Teachers Union Chief Apologizes for Lifting Reporter's Script

The head of a top teachers union has apologized for lifting parts of a New York reporter's script during a speech in California last month.

Randi Weingarten, head of the American Federation of Teachers, used several phrases directly from an NY1 television report on New York City schools' boondoggle computer system. NY1 afterward accused Weingarten of plagiarizing, leading the union official to apologize -- though she told NY1 she did not personally write the speech.

"NY1 is right. These facts came from their excellent reporting. It was our intention to amplify the troubling misallocation of resources NY1 exposed, not to claim either NY1's reporting or the reporter's words as our own. It was our mistake not to clearly credit NY1 and its reporter Lindsey Christ," she said in a statement. "And, while we sourced many other materials, we neither sourced nor quoted this and I deeply apologize for that lapse. Educators know better and in the future due diligence we expect from others will be exercised here."

NY1 on Wednesday published side-by-side comparisons of its report and Weingarten's speech, which was given to the Commonwealth Club in California on March 28. The topic for Weingarten's speech was on the importance of collective bargaining for public workers.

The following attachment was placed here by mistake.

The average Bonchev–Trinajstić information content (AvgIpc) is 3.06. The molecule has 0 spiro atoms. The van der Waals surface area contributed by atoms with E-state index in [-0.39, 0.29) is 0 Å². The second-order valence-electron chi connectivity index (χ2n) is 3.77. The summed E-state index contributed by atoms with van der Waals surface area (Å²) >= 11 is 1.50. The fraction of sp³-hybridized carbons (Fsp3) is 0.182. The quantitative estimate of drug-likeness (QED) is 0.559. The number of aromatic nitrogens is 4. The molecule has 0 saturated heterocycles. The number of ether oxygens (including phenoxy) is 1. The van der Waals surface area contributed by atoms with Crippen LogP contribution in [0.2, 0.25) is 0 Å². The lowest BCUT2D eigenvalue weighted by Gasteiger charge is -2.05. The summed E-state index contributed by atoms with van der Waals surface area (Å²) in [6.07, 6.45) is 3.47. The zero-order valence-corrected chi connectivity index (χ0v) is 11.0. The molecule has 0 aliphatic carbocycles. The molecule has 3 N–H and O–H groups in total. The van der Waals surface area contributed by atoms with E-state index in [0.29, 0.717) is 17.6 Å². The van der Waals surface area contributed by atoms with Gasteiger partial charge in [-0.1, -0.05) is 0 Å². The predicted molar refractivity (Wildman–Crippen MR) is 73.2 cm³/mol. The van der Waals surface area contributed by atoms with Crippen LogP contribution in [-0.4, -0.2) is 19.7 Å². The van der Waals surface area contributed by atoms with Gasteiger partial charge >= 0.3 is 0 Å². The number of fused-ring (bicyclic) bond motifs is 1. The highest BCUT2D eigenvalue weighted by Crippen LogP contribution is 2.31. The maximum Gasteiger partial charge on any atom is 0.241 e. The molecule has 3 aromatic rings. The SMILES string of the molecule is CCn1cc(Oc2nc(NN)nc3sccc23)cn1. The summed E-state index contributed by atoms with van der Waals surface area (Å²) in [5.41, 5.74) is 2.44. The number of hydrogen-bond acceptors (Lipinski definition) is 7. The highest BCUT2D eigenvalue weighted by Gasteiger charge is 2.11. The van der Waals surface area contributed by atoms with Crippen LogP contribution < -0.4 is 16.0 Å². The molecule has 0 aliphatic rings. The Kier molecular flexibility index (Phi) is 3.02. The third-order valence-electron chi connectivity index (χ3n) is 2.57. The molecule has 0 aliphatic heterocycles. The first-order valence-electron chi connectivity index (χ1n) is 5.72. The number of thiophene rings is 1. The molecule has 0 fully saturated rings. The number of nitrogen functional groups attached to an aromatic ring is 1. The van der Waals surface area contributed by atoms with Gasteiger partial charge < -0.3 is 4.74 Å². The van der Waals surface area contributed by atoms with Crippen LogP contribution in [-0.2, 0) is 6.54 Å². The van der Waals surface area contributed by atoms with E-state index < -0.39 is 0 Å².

In her remarks, Weingarten said: "The New York City Department of Education wanted to compile student information and give parents and teachers access to it, using one computer system. They said it would revolutionize the way schools work."

NY1 said: "When the city spent tens of millions of dollars on a computer system for student information, officials said it would revolutionize the way schools worked."

Describing a different computer system, Weingarten talked about how teachers "click on the picture of the student and get everything from attendance by class period, to parents' cell phone numbers, to last night's math homework, to even the type of help the student might need because the student has a disability."

NY1 republished its original script, which told viewers about how teachers "click on their pictures to get what they need: Everything from attendance by class period, parents' cell phone numbers, the type of help the student should get because of a disability."

The AFT has since added a footnote to the written copy of the speech on its website, acknowledging that "much of this information" came from the NY1 report.

"This attribution was inadvertently omitted from an earlier version," the footnote said.